Chile is the world’s latest success story, with a booming economy, thriving post-dictatorship democracy and rave reviews in the global media. But recent education protests–and an increasingly unpopular government–reveal the deep inequality still plaguing Chilean society.
Protesters with police in Valparaíso, Chile. Photo by Valerie Schenkman Sanjines/Santiago Times
From the outside it might seem that Chile’s never had it better. When the New York Times chose Santiago as its number one place to visit in 2011, international media such as Der Spiegel and El País raced to follow suit. Barack Obama visited in March, mega-music festival Lollapalooza touched down in April, and the country has been named “most transparent,” “lowest-risk,” “most connected,” “most innovative” . . . the list goes on.
Most importantly, Chile’s economy is on the up and up, posting record growth in March 2011 and named “Latin America’s most successful economy” by the World Bank.
So you’d be forgiven for feeling confused by the two months of protests that have been raging around Chile, resulting in arrests, violence and tear gas. And also by President Sebastián Piñera (whose approval rating is at an all-time low), giving an impromptu address to the nation and announcing a radical cabinet reshuffle.
Why all the mixed messages from the world’s southernmost nation? Yes, there is a range of issues at stake, from a controversial hydroelectric project planned for pristine Patagonia to labor disputes in Chile’s lucrative copper mines. But by far the largest and loudest protests have come from one of the oldest political debates around: education.
The Chilean educational system came to a standstill in June as students revived an age-old protest tactic of “taking over” their schools. Classrooms were occupied; chairs slung over school railings; classes abandoned; signs posted declaring “EN TOMA” or “TAKEN OVER.”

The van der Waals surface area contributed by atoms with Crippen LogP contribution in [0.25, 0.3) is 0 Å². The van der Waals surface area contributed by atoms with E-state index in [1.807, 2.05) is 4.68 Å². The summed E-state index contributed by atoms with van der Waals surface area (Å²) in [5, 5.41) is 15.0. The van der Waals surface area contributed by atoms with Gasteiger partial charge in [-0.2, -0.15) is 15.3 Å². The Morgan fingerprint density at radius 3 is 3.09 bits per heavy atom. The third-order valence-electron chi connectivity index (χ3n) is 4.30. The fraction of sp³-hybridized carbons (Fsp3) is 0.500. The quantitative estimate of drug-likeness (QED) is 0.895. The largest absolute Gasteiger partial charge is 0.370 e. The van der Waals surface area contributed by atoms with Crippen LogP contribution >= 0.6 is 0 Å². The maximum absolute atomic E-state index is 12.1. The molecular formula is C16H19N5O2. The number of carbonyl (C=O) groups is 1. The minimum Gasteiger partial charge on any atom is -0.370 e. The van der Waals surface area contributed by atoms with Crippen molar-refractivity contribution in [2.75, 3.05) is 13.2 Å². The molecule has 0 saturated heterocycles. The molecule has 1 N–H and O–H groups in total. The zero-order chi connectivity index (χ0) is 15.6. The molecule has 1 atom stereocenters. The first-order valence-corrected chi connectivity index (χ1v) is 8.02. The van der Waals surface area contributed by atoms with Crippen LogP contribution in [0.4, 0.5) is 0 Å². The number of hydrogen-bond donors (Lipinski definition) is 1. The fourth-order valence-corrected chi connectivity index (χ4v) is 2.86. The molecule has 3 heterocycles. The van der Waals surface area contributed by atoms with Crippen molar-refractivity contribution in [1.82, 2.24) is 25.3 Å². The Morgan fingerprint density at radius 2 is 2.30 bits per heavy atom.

And the protests have followed, with numbers reaching more than 100,000 on the streets to demand change in increasingly creative ways. President Piñera responded by offering US$4 billion in extra state funds for education, as well as more scholarships, more transparency and help with debt. He also appointed a new education minister, replacing the beleaguered Joaquin Lavín. But critics and students are not satisfied, claiming that deeper change is needed.
Among the Thriller dances, collective suicides and, most recently, hunger strikes, one thing is clear. This is not–as commentators in the U.S. and the U.K. have suggested–simply a newly-empowered middle class testing the boundaries of its freedom after a recent, painful history of military rule. It’s a reaction to deeply ingrained socio-economic segregation in Chilean society–and it’s a problem that won’t just go away.
“In Chile today, public education is a ghetto of poverty,” says Marcel Claude, radical Chilean economist and professor at Universidad de Chile, in an interview with The Santiago Times. Indeed, Chile has the second most segregated education system in the world, where “the rich study with the rich and the poor with the poor,” according to lobbying group Educación 2020.
The loaded word “apartheid” has been used, notably by the outspoken head of Educación 2020, Chilean academic and businessman Mario Waissbluth, who tweeted in June: “The level of ‘class apartheid’ in Chilean education is similar to the ‘racial apartheid’ in pre-Mandela South Africa.”